Biolistic Device (“gene gun”)

One of the project aims is to design, build and document a full protocol for a low-cost gene gun. Biolistics is a particle bombardment technique widely used in a range of cell/tissue type transformations, capable of rapid delivery of multiple plasmids for transient or stable expression and without the use of carrier DNA. The high-velocity microparticles can penetrate plant cell walls, enabling transformation of plastids such as the chloroplast, which we will use in our project.

As useful as this technique is, the cost of commercially-available biolistic systems can run into the tens of thousands of pounds, making them unattainable for smaller laboratories and the hobbyist Syn Bio community. Our design will feature similar functions to these systems, allowing optimisation of firing pressure, duration and distance from the target, but for just 1% of their cost. The gene gun will be designed to use lower-cost consumable options, such as easily-replaceable CO2 cartridges.

The design will also incorporate safety features for the user, which are generally neglected in existing DIY designs available online. (1) It operates at 140 psi, while most similar designs online use 600-700 psi, and most commercial ones around 1350 psi, (2) all electronics are contained inside a box, so no electrical connections are exposed, (3) additional circuit fuses are included and are specifically rated for the current going through, (4) all components are tested separately for leaks and electrical safety.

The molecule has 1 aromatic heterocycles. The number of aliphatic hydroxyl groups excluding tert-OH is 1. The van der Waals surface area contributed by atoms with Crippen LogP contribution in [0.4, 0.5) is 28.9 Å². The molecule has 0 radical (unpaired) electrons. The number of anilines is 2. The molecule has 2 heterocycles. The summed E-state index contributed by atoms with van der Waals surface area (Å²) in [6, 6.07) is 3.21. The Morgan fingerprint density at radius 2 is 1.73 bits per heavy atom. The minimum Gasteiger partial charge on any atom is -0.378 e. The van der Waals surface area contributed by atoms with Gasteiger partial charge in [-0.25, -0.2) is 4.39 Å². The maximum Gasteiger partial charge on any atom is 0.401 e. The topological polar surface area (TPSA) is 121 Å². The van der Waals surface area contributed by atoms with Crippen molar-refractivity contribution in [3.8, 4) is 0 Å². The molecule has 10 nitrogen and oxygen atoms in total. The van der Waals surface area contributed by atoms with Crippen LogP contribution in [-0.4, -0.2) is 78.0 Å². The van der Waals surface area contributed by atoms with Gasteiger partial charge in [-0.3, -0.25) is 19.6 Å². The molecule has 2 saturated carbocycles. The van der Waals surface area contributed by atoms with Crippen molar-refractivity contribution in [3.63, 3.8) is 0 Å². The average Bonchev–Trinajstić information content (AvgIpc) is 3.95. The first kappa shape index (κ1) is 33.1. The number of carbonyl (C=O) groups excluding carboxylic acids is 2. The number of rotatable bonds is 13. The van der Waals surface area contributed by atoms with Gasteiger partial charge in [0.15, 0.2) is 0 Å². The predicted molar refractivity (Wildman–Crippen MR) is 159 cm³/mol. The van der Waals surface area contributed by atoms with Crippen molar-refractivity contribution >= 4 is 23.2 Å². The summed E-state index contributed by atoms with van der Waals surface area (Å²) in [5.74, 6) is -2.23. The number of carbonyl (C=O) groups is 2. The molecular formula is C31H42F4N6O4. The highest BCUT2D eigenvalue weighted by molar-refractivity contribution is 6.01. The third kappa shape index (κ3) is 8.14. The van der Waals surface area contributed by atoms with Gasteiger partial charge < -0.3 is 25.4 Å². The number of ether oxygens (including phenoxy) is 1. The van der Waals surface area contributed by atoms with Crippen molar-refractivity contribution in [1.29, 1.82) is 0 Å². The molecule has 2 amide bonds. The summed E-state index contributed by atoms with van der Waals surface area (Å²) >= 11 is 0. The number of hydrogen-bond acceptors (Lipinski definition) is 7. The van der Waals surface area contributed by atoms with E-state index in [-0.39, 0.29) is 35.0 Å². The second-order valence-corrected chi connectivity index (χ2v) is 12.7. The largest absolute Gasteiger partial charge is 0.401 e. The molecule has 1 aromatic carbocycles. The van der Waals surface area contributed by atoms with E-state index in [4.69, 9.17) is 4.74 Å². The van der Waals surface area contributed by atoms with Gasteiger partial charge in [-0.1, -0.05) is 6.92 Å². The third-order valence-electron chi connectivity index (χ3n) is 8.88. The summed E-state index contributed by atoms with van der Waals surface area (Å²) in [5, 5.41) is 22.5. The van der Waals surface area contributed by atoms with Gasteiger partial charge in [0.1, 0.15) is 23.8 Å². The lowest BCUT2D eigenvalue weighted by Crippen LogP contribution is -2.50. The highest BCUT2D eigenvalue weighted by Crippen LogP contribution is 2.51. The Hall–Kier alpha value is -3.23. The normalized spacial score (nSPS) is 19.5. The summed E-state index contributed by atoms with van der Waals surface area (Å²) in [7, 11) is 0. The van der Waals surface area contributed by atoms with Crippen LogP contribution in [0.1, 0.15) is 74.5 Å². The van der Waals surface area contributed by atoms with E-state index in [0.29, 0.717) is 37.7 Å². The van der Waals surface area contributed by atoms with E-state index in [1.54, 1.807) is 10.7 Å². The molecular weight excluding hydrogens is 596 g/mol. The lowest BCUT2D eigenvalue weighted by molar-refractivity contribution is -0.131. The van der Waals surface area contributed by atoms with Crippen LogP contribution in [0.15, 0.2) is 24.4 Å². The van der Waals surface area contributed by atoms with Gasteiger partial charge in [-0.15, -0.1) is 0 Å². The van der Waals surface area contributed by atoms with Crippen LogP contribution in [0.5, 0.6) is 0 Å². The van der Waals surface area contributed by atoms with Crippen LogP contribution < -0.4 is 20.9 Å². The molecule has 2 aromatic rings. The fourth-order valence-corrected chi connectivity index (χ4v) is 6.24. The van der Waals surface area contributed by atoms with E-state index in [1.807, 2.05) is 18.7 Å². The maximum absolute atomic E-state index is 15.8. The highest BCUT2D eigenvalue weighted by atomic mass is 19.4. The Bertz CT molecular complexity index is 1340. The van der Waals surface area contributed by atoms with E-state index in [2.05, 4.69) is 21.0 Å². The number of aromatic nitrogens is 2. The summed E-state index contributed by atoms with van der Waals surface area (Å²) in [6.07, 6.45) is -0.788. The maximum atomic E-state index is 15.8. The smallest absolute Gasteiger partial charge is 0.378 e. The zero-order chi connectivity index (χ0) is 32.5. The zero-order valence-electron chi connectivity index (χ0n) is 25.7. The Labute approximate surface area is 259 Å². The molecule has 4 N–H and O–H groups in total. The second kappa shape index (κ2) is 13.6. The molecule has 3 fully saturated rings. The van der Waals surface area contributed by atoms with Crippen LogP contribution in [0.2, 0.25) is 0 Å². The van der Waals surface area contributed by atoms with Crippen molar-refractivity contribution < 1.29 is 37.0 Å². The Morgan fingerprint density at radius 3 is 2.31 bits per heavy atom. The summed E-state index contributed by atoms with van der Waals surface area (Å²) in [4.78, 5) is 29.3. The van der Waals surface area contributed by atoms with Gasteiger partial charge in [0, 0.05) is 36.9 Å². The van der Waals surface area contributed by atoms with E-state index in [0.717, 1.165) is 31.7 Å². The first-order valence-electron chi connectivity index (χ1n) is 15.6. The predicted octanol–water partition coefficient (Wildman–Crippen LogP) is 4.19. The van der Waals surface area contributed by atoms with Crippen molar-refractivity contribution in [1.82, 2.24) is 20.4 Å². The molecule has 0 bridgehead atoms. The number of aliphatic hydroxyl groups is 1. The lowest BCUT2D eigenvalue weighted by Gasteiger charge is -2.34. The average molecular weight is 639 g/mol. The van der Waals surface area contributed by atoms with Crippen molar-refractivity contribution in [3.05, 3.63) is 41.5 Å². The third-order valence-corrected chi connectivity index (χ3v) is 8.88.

Growth facility

Within the field of synthetic biology, there has recently been a necessity for low-cost, DIY, biological lab equipment in order to maintain the momentum at which the field is developing. Our iGEM team has two solutions to this problem, one of which is the growth chamber. Our team’s growth chamber allows you to optimise the conditions and to record and analyse the growth of your 90 mm petri dishes at a fraction of the cost of the commercially available equivalents, regardless of the samples you're growing

Hardware Specification

Gene Gun

  1. Total cost <£250 (1% of PDS-1000 retail price) – the final cost will be close to £228.05, with just the safety shield for the gun left to assemble.
  2. Generate pressure pulse of at least 100 psi
  3. Adjustable pulse pressure – maximum pressure of 10 bar.
  4. Adjustable pulse duration – minimum pulse of 50 ms, adjustable in 10 ms increments.